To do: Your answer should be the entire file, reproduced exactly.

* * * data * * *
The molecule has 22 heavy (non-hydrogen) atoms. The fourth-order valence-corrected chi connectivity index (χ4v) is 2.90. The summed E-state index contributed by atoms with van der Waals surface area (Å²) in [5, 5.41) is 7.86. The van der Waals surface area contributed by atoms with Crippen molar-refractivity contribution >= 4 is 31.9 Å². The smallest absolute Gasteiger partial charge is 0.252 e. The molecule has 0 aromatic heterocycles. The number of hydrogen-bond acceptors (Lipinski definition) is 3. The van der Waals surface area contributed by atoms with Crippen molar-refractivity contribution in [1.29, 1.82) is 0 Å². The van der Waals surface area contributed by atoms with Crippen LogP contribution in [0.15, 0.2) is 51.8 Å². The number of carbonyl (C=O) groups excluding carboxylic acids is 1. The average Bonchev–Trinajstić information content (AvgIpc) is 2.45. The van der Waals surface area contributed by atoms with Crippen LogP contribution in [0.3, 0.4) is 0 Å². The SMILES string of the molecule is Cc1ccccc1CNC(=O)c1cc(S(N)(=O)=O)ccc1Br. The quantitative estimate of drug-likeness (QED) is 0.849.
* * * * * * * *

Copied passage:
The molecule has 22 heavy (non-hydrogen) atoms. The fourth-order valence-corrected chi connectivity index (χ4v) is 2.90. The summed E-state index contributed by atoms with van der Waals surface area (Å²) in [5, 5.41) is 7.86. The van der Waals surface area contributed by atoms with Crippen molar-refractivity contribution >= 4 is 31.9 Å². The smallest absolute Gasteiger partial charge is 0.252 e. The molecule has 0 aromatic heterocycles. The number of hydrogen-bond acceptors (Lipinski definition) is 3. The van der Waals surface area contributed by atoms with Crippen molar-refractivity contribution in [1.29, 1.82) is 0 Å². The van der Waals surface area contributed by atoms with Crippen LogP contribution in [0.15, 0.2) is 51.8 Å². The number of carbonyl (C=O) groups excluding carboxylic acids is 1. The average Bonchev–Trinajstić information content (AvgIpc) is 2.45. The van der Waals surface area contributed by atoms with Crippen LogP contribution in [0.3, 0.4) is 0 Å². The SMILES string of the molecule is Cc1ccccc1CNC(=O)c1cc(S(N)(=O)=O)ccc1Br. The quantitative estimate of drug-likeness (QED) is 0.849.